Virus has exposed staggering political ineptitude – and kids pay the price
The clumsiness that causes minister, MEC and principal to be out of synch on reopening, is devastating for children
On one single day this week the minister of basic education declared that schools would only reopen on June 8; the provincial MEC for education where I live insisted on the original, gazetted date of June 1 for the reopening; and my niece received a letter from her school in the same province telling parents that “the SMT and SGB feel it is best that learners not attend tomorrow”. All of this on the Sunday before schools were scheduled to reopen after an extended lockdown.
The minister’s news conference on the Sunday that would have clarified matters was suddenly postponed to the next day, the Monday the schools were supposed to reopen. Parents panicked and I was inundated with calls. What is going on?
What you just witnessed was a devastating display of incompetence or what the political scientist Adam Habib calls political mismanagement of the crisis sparked by coronavirus. Indeed, the virus not only exposed inequality; it revealed what we already knew – the staggering degree of political ineptitude within the state.
We had long ago become desensitised to the incompetence of political leaders, such as the mismanagement of state-owned enterprises that felled the national airline costing the livelihood of thousands of hapless employees. We tolerate all of this until our health and lives are threatened, as in the critical decision of when to reopen schools. There, in full view of an anxious public and under the glare of the television lights, we witnessed a flailing, hapless leadership that could not even get a minister, an MEC and a principal to deliver the same message about the reopening date for schools.
Across this country tens of thousands of parents have lost complete faith in our government’s ability to manage the education crisis during this pandemic. You see, when a working-class, single mother like my niece panics on a Sunday night it is because the effects of such indecision are devastating. She has to know, within a few hours, whether to go to work to earn the little money she needs to pay the school fees and feed the family. If she does go to work, on the other hand, she must make plans to drop her child off at the school gates and secure after-school arrangements.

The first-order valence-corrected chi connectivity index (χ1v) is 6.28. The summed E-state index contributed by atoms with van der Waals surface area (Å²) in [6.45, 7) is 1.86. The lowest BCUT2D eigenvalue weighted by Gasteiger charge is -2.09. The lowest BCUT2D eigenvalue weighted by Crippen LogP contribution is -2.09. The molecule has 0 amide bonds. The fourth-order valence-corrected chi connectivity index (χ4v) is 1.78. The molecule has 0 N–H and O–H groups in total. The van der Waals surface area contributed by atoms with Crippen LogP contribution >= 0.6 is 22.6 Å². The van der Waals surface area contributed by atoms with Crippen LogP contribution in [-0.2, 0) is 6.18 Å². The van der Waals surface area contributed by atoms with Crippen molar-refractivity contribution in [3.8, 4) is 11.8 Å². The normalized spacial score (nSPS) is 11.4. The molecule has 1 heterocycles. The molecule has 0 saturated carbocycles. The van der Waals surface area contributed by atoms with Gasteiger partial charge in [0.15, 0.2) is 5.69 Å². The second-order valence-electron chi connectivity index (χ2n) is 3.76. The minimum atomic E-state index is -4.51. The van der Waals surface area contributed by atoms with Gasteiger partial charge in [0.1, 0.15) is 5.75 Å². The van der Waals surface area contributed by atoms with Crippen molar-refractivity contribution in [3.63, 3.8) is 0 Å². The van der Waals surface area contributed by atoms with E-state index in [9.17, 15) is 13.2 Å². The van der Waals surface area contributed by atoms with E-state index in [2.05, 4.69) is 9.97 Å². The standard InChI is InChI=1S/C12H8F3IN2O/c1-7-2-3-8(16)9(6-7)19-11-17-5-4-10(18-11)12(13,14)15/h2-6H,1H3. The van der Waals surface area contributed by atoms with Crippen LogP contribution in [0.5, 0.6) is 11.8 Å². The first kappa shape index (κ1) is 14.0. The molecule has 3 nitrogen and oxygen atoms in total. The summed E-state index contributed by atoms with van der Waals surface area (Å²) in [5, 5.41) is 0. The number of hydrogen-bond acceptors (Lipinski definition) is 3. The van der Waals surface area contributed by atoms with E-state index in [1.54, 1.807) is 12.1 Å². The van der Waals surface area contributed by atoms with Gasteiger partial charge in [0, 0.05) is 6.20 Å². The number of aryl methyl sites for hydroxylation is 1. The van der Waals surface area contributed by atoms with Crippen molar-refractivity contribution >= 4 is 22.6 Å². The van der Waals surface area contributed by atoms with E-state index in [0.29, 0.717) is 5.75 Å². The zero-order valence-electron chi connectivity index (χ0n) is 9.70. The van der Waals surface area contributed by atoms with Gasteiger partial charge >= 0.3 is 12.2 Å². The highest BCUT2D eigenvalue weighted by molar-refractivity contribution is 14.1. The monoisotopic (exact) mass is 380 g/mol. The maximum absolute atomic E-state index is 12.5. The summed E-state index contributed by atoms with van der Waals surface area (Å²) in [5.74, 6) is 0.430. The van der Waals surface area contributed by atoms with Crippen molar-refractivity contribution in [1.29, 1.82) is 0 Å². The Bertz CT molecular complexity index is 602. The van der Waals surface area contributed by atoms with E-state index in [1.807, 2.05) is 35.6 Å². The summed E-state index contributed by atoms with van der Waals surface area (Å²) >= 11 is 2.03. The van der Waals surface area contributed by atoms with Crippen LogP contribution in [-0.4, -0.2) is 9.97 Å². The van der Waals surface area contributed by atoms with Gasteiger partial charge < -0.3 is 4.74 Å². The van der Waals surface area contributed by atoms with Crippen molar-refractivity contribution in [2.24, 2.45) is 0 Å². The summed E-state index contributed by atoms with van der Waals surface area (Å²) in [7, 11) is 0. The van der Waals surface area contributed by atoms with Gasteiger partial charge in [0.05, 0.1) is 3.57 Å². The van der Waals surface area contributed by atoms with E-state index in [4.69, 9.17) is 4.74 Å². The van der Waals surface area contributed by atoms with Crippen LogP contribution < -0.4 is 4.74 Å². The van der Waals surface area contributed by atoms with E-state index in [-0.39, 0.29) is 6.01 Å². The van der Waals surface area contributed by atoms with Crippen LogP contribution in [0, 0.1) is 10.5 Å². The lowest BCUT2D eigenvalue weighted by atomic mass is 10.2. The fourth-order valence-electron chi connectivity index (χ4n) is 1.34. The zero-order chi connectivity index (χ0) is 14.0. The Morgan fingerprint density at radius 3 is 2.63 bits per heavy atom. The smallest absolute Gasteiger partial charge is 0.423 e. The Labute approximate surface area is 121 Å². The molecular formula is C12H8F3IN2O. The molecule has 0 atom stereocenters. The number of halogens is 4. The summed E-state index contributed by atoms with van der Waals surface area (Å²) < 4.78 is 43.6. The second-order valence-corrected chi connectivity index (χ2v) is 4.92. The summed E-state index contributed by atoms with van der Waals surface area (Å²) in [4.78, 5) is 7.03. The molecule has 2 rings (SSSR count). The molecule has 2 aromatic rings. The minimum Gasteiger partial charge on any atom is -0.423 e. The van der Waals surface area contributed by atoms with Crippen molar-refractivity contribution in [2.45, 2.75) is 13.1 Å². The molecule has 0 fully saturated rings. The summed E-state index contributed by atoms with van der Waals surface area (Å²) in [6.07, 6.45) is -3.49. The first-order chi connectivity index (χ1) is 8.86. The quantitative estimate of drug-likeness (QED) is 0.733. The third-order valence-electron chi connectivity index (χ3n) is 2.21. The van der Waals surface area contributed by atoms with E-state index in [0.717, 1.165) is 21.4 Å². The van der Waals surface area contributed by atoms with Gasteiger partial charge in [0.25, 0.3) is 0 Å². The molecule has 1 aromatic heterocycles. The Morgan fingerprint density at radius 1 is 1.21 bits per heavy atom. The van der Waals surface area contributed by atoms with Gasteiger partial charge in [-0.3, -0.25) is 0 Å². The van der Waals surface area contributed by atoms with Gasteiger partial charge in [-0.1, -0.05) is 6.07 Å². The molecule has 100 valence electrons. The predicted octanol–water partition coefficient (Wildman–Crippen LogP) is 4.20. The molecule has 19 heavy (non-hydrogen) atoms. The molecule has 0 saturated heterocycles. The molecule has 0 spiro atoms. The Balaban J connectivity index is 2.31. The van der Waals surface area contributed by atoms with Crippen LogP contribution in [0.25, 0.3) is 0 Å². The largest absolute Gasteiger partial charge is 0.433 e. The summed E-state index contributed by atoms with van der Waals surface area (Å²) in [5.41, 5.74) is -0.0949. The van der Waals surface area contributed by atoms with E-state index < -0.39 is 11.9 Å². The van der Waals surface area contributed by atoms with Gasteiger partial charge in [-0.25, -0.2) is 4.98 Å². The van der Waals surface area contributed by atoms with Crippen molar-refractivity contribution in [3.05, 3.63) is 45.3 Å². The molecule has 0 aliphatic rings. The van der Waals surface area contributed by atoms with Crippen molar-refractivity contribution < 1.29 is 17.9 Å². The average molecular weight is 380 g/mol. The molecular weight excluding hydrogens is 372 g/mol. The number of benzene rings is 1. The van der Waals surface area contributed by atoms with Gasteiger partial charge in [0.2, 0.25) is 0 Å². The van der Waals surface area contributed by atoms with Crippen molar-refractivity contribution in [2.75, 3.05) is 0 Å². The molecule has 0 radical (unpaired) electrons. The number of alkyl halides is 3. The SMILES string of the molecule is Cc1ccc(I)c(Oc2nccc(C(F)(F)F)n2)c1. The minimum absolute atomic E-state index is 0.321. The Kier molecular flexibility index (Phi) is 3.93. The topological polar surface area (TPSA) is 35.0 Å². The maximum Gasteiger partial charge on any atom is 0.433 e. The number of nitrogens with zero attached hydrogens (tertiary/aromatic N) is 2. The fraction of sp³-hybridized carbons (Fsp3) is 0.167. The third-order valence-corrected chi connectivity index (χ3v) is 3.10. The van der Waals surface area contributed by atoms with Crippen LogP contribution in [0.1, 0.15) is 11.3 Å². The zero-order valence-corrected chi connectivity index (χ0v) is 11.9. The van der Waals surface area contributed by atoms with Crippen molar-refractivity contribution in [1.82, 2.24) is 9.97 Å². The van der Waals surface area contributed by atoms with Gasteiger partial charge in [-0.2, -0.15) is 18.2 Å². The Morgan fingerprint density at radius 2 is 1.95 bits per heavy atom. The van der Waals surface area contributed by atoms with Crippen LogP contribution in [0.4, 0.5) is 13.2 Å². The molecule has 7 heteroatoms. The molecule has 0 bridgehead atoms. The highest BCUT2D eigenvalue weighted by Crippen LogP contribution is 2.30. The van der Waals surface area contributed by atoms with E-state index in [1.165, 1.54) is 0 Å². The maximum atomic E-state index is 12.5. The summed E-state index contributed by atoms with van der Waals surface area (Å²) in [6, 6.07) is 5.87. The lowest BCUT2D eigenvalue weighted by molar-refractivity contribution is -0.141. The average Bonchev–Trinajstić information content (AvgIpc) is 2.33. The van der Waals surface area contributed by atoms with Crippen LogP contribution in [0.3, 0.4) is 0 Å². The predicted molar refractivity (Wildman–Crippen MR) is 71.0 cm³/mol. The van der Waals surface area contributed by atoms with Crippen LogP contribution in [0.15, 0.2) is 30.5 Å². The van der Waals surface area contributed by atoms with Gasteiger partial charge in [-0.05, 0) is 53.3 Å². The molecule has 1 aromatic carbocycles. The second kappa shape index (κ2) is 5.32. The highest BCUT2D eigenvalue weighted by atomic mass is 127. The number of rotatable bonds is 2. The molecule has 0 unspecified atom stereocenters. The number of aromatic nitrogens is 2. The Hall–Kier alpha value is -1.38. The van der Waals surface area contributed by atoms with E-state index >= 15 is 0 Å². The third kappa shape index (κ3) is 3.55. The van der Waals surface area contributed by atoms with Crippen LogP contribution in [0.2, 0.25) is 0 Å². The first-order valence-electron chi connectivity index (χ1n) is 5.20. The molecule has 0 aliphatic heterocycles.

The former white public and private schools are fully prepared for the return of teachers, children and workers. The majority of black schools are not.
Then of course there are the effects of this uncertainty on the children themselves. I have just read most of the more than 560 stories about “learning under lockdown” from children in schools from all the nine provinces. Rich schools and poor, urban and rural, public and private, large and small. I must confess that I was deeply moved by many of those stories. They tell of widespread trauma expressed in emotions such as fear, anxiety, helplessness, anger, sadness and even suicidal thoughts.
What struck me in particular was the impact of the decision to extend the lockdown on the children. The one moment they were looking forward to reuniting with friends and resuming classes only to find their hopes dashed by a longer lockdown. This is what I wish the minister, the MEC and the principal understood – when you keep changing the dates of return, when you casually postpone your news conferences, and when you cannot even agree among yourselves on when to open, you have no idea how devastating that clumsiness is on the emotional lives of children.
Of course, one understands the pressure on the political heads of education. The unions, wisely in my view, do not want their teachers returning to schools when personal protective equipment (PPE) and all the other conditions for reopening are not in place. Well, they are going to wait for a very long time because the minister and her department simply do not have the fiscal capacity and managerial competence to deliver those resources to every school.
There is, however, a much more intriguing problem that the political heads are grappling with. That is, the former white public and private schools are fully prepared for the return of teachers, children and workers. The majority of black schools are not.
In a world without a divisive history and politics of race, it would make logical sense to simply let those schools who are ready to return to teaching and learning. In SA, however, such a decision would simply draw attention to the racial fault lines that still separate former white and black schools.
In whatever this drama concludes, one thing that cannot be altered is this: the inequality in learning outcomes that already existed before the pandemic will be exacerbated because of the lockdown regardless of when schools reopen.